End of No Impact Week

No impact week was a big wake up call for me.  I realized from class and through personal experience that awareness and action are completely different concepts when it comes to sustainability.  Despite the separation, I feel that my newly gained awareness of the issue will help me to take more efficient actions.  The week consisted of a lot of trial and error in terms of my personal goals from reducing my impact.  It will take a lot more than a week to decide what does and does not work in my life, but this experience was definitely a good start that gave me ideas for actions to take.  I feel that in order to make sure that I stick to my goals and create solid habits, I need to start a slower pace and gradually incorporate new goals and transition them into my lifestyle.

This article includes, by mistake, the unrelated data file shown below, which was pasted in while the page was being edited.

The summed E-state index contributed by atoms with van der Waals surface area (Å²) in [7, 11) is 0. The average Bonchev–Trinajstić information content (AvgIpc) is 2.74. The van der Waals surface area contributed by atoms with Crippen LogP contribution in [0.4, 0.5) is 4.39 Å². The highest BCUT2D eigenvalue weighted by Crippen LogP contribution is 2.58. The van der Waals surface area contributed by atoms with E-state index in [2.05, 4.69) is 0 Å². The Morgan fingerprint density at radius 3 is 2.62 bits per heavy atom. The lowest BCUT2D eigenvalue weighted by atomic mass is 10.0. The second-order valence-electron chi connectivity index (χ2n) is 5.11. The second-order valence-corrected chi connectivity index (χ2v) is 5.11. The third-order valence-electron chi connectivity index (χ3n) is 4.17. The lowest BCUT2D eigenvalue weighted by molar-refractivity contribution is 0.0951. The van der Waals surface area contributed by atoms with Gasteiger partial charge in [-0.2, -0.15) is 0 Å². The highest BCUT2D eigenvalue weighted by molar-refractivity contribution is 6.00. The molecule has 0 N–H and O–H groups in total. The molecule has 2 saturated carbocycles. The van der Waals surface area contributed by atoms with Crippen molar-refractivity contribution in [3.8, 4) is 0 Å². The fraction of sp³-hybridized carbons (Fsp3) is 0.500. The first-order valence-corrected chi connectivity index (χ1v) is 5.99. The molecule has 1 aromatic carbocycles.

I was surprised at how easily it is to forget a simple task.  Although many of my goals for the week were seemingly simple, since they aren’t actions that I’m used to taking it will require a lot more effort on my part to form more sustainable habits.  The most challenging goal is reducing my water usage.  I still take very long showers and am yet to turn the water off throughout my showers.  Once during the week, I ran out of hot water early on in my shower, which made me really hurry to get out.  This experience showed me that I am capable of reducing my shower times, which in turn would significantly reduce my water usage.  The easiest goal was transportation.  I am a very active person, so it was not difficult to decrease my car usage.  When I did find it necessary to drive somewhere due to distance or temperature outside, I made sure that the trip involved people who also needed transported.  Once I return home for winter break it will be much easier to practice my goals.  I will be able to work on all of the phases from this week and try to start forming habits while at home so it is not as difficult to maintain once I come back to campus.  I think it would be more beneficial to spread the goals out more than one day at a time.  It became reduction overload, which made my methods less effective.  If this was a more gradual process, it would have been helpful when figuring out goals and maintaining them.


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